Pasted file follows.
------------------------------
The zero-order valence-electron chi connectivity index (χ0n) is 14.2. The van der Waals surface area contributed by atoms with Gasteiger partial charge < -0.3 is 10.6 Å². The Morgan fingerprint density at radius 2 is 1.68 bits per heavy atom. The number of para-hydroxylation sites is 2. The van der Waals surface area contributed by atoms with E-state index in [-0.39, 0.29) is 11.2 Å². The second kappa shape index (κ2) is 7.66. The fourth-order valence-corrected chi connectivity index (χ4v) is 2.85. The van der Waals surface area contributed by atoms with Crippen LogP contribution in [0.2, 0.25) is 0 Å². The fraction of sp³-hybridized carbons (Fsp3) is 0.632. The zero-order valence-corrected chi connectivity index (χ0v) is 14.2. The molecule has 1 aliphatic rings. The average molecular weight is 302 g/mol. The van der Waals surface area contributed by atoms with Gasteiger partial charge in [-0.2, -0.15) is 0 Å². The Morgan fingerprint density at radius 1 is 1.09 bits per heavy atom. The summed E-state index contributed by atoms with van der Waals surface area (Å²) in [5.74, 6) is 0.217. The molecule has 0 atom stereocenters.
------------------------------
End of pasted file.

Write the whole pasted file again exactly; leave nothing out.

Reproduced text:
The zero-order valence-electron chi connectivity index (χ0n) is 14.2. The van der Waals surface area contributed by atoms with Gasteiger partial charge < -0.3 is 10.6 Å². The Morgan fingerprint density at radius 2 is 1.68 bits per heavy atom. The number of para-hydroxylation sites is 2. The van der Waals surface area contributed by atoms with E-state index in [-0.39, 0.29) is 11.2 Å². The second kappa shape index (κ2) is 7.66. The fourth-order valence-corrected chi connectivity index (χ4v) is 2.85. The van der Waals surface area contributed by atoms with Crippen LogP contribution in [0.2, 0.25) is 0 Å². The fraction of sp³-hybridized carbons (Fsp3) is 0.632. The zero-order valence-corrected chi connectivity index (χ0v) is 14.2. The molecule has 1 aliphatic rings. The average molecular weight is 302 g/mol. The van der Waals surface area contributed by atoms with Gasteiger partial charge in [-0.2, -0.15) is 0 Å². The Morgan fingerprint density at radius 1 is 1.09 bits per heavy atom. The summed E-state index contributed by atoms with van der Waals surface area (Å²) in [5.74, 6) is 0.217. The molecule has 0 atom stereocenters.